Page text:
Whiplash is the story of Andrew Neiman (Miles Teller), a 19-year-old jazz drummer who, at the start of the film, is accepted into the Shaffer Conservatory, the best music school in the United States. He begins dating Nicole, a college student working at a cinema frequented by Andrew and his father. He aspires to become one of the drummer “greats”, like Buddy Rich. With many of his classmates knowing that an infamous Shaffer conductor Terence Fletcher (J.K. Simmons) is looking for a new drum alternate, Neiman successfully auditions for him and joins his class.  The story goes on to develop the teacher/student relationship between Andrew and Terence, an emotional powder-keg set to detonate at any moment.

Beyond the story and characters, what really knocked me out in the film was something I mentioned up top: PRECISION.  This film is incredibly precise.  For a film shot in 19 days and edited in 9 weeks, it’s a miracle of editing.  Every beat of the film feels perfectly crafted.  It may sound hamfisted to say the film is “pitch perfect” or “hits every note,” but it’s a gem.  I really hope it gets an Oscar Nomination for Best Editing.  It would take me forever to sit down and craft a game-plan to even attempt some of the sequences in the movie.  For a guy so young, Damien Chazelle shows a remarkable amount of craftsmanship.  It’s not surprising he’s being tapped for multiple projects going forward.  His DP Sharone Meir lenses the film with a beautiful pallet, helping Damien fully realize his vision.  The intense color in the film, particularly the warm tones and striking contrast lend to the film’s intensity.

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If J.K. Simmons doesn’t grab an Oscar this year I will be very disappointed.  It’s been a long time since I’ve seen a performance as good as Terence Fletcher.  The very first scene of the film tells us everything we need to know about him.  J.K. takes that instrument of his and knocks you out in a crescendo of vulgarity that scares you one moment and makes you laugh the next.  He was such a fascinating character to watch.  He (the character) is clearly great at what he does, but his abusive behavior with his students, his demeanor, and other aspects of how he carries himself makes you unsure of his intentions.  Is this guy just a jerk?  Does he relish it?  He strives for perfection, for greatness in his students, but his methods are questionable.  The film is basically a giant guessing game, with you almost wanting him to push his students and Andrew’s character at times, and in other moments you want to tackle him in frustration.  Like any great film, each new scene reveals something new about his character, and keeps the guessing game going.  What J.K. does so well is ride that line of anger and sympathy.  I’ve always found him to be extremely likable as an actor, and he brings a lot of weight to the role of Terence.  There’s a moment where he arrives in class to announce one of his former students is dead.  He is emotional, sincere, and clearly shaken.  It’s in those moments that he becomes something much more than a man who yells.  This is what a great antagonist looks like.  It would be so easy to make his character a brute who screams and yells profanities with no humanity.  In other hands, he’d be just another one-dimensional bad guy, square and boring, but Writer/Director Damien Chazelle rounds out his character on the page and J.K. gives him emotional weight.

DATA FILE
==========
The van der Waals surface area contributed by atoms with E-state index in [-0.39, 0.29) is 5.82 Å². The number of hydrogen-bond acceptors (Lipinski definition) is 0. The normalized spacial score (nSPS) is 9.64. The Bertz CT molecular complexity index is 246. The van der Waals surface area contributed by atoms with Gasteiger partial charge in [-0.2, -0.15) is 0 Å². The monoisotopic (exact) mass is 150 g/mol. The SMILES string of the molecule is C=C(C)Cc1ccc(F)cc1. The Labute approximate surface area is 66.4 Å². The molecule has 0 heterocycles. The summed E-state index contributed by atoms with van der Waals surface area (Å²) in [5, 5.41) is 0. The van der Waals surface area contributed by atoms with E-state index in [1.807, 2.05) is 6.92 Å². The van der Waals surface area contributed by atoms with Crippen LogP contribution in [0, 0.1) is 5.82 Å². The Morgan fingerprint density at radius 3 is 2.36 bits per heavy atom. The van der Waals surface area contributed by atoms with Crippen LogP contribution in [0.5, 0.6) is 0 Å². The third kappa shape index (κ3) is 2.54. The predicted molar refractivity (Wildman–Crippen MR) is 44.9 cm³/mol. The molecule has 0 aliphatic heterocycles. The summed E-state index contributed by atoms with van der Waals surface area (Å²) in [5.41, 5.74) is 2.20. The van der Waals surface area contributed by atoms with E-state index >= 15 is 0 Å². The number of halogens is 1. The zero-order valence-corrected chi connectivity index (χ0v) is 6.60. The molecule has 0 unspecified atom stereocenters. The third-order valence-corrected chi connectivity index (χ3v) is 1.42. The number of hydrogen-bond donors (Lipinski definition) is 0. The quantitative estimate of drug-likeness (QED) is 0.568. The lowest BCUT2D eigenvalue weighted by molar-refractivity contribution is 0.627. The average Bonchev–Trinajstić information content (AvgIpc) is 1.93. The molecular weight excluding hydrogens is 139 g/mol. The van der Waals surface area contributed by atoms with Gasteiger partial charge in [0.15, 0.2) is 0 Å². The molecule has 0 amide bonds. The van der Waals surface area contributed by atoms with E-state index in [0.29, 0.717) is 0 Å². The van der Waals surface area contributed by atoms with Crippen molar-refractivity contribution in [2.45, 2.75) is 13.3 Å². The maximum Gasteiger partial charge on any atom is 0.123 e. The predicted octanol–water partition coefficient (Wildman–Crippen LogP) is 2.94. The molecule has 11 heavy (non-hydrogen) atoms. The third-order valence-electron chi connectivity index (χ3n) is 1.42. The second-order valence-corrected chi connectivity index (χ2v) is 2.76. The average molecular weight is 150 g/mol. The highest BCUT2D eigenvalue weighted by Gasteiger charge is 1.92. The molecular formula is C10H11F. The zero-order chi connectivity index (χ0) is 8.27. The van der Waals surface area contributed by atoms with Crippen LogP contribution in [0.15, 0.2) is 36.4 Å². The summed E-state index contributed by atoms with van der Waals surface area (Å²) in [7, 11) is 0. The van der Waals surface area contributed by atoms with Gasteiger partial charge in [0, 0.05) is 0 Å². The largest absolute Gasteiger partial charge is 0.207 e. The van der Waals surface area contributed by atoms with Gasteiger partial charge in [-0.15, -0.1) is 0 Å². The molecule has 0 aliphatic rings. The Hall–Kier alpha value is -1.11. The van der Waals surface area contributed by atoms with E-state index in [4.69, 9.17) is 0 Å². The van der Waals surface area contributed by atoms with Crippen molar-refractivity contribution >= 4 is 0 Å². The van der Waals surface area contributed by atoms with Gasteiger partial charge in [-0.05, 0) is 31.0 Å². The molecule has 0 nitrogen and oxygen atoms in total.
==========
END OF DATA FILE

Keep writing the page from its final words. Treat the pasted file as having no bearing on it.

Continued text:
Andrew Neiman played by Miles Teller is equally fascinating.  I’ve been watching Teller for a few years now, and he’s A-list talent all the way.  The upcoming Oscar race will likely secure that, when he gets his Nomination.  If he doesn’t, like Simmons, I’ll be hugely disappointed.  It would be fantastic if he won.  Teller plays the role of Andrew with as much intensity as Simmons, but his is more internal.  The most incredible scenes are those with him alone, drumming.  His intense desire for greatness and the brooding rivalry with Terrance portrays what might be the finest example of the artist’s struggle ever put on screen.  You wince while Andrew practices with so much rage that blood pours from his finger tips and hands.  He plays through the pain before finally dipping his hands into jugs of ice water.  He goes through one bandage after another for the cuts and blisters that constantly develop, worsen, and break open.  The film is a literal portrayal of the artist’s struggle as well as a powerful metaphor.

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What does it take to be truly great?  I can’t go on about the story without spoiling the film, but as a filmmaker, and someone who has always been artistic, I could understand the pain and the anguish Andrew was going through.  I’ve had my own days with bloodied hands, just different context.  I’ve thrown things, screamed obscenities, and boiled with rage, all for the sake of trying to create something.  The struggle is real, and the desire to be truly great at something without the blood, sweat, and tears, means little.  You’ll either bleed to reach for that greatness or you won’t.  Desire isn’t enough.  As Terence says to Miles at one point, “There are no two words in the english language more harmful than good job.”  While some may scoff at the sentiment, we live in a culture dominated more and more by the acceptance of mediocrity, school activities where everyone gets a medal to not cause “emotional distress,” and other sorts of conditioning.  Our military pushes our troops farther than they think they can go, not by holding their hand and giving them a hug, but through a level of intensity that is extraordinary.  To be truly great at something always requires more than you expect to give, and everyone needs someone in their life who’s willing to push them to the limit, and sometimes far over it.  Greatness is something few people achieve.  The question that Whiplash asks is: How bad do you want it?